The electrical stack is the heart of the robot. Its primary responsibility is twofold — power all components, and ensure all data gets to the right places. This includes everything from communicating with all sensors, powering the robot computer, and even ensuring a network connection to the GUIs running on our landside computers.

This year, we rebuilt our electrical stack for two reasons. For one, we recognized a need for future expansion and overall optimization of component layout. And second, our capsule flooded.

Full Electrical System


Oogway relies on many sensors to track both external and internal conditions.

Our primary sensors determine the robot’s state, that being it’s 6 degrees of freedom: x, y, z, roll, pitch, yaw. Our IMU, DVL, and pressure sensor are fused in software to provide an accurate state. The IMU and DVL both have their own direct UART serial connection to the PC whereas the pressure sensor is read through an Arduino and sent to the main ROS node over USB.

Oogway has two sonars onboard, both of which are connected to the computer’s USB.

We also have an internal voltage sensor to monitor the batter and adjust thruster efforts, a temperature sensor to monitor capsule heat, and a humidity sensor to detect water ingress. Each of these three internal sensors are read with an Arduino as well.


Oogway has four cameras that we use for CV and monitoring. Two cameras are simple USB cameras rated for underwater and two are sophisticate stereoscopic cameras with internal processing. These cameras represent a significant demand for both our power and data systems.

We also utilize downward facing cameras to track path markers on the pool floor.

Oogway AUV

Thrusters + Marker Dropper

Oogway has 8 thrusters and it is electrical’s reponsibility for providing the layer of hardware abstraction used by controls. There are multiple challenges associated with the thrusters.

For one, the thrusters are located outside the capsule. With three 14AWG wires each, the thrusters introduce significant capsule penetration. Additionally, the ESCs mounted inside the capsule are physically large and come with significant wire mass when all power, data, and output wires are connected.

Additionally, the thrusters each require a precise PWM signal to be generated from our PC. Therefore, we run serial communication to an Arduino Nano Every that use an I2C multiplexer to initialize and control all thrusters. We have made corrective offsets to hardware defects that we measured on some ESCs.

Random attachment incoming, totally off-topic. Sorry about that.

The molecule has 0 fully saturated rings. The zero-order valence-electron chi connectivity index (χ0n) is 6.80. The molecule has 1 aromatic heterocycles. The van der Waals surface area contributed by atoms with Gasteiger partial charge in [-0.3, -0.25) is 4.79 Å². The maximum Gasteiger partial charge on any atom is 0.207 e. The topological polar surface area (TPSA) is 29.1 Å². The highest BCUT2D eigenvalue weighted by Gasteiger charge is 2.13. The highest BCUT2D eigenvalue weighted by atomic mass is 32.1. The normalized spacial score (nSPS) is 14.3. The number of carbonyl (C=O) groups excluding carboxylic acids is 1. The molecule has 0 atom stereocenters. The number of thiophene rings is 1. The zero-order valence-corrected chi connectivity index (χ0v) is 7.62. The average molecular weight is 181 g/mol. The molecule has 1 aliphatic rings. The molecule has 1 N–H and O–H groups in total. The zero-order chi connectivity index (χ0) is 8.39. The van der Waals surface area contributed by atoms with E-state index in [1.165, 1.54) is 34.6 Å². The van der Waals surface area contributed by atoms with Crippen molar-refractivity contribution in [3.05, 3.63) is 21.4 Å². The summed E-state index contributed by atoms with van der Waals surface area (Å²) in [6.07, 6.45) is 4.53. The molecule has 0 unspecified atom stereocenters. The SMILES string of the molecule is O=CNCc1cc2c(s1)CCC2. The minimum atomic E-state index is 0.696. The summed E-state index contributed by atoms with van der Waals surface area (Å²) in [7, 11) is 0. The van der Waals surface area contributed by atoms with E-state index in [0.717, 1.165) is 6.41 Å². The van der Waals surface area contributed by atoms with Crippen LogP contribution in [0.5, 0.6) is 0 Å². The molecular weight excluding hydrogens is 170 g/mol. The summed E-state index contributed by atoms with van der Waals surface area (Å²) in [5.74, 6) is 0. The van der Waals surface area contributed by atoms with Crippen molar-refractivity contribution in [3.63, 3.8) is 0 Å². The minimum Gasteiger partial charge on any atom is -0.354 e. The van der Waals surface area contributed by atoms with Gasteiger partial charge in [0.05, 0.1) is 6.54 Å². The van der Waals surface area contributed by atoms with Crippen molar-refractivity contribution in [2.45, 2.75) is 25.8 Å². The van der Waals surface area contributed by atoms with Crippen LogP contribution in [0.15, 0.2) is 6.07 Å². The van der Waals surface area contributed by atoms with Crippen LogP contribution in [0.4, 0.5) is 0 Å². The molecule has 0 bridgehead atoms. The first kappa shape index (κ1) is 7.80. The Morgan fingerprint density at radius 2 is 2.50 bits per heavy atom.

Our marker dropper contains a servo that is connected to one of our Arduinos. Upon receiving the proper command over USB from ROS, we can individually drop both rounds from our dropper.


Oogway has its own onboard 4x RJ45 + 1x SFP unmanaged switch, used for a variety of purposes.

Our two DepthAi cameras are network-controlled. Therefore, we have fast data streams through our 1G switch. Further, both cameras are POE, meaning they get both power and data from their ethernet connections. Previously we had a POE switch, but we have pivoted to a more power efficient non-POE switch. We have created our own POE injectors downstream from the switch that comply with IEEE 802.3a Class A.

The switch also serves to establish landside connections. This is especially important during underwater operations, as water serves as a barrier to WiFi connectivity. We have a copper connection through an Cat6 tether and a new fiber connection, providing a more water-resistant interface.

Finally, the local network also serves in our Dockerized ROS enviornment. By attaching the Docker process to Oogway’s IP on the network, we can SSH into the container from multiple computers.


Oogway has two power grids, supporting the two major component types: one for sensitive low-power and land-safe operations (ex. CPU, cameras), and the other for power, underwater-operation-only components (ex. thrusters, DVL). Each grid has its own fuses and relay, providing added safety and control over our electrical systems.

We’ve also constructed a battery simulator for use during lab testing, meaning we don’t have to degrade or cycle our batteries during extended testing.

Within the stack, we have many DC-DC converters to provide necessary voltage levels for components such as the PC, powered USB hubs, servos, and the POE injectors. In total, Oogway has voltage rails at the following voltages: 52, 19, 14.8, 7, 5.


The acoustics subsystem aims to locate an acoustic pinger in the water. While still in development, it involves both custom hardware and software.

Oogway has 4 hydrophones, each of which has its own custom filters and amplifiers tuned for the pinger signature. When the analog data is read in with a DAQ, the pings are visible in the raw data, even when the pinger is located far away.

Software-wise, we apply both software filters and a statistical threshold to find the time of the pings. From there, we set up a time of arrival problem, that we solve with gradient descent. All of this software is written in Rust as these computations are substantial. Our unique approach utilizes the accurate state of the robot to accumulate many rough guesses from various positions.

Future work aims to develop FPGA processing and improve our time of arrival algorithm. Perhaps, we will consider switching to the MUSIC algorithm in the future.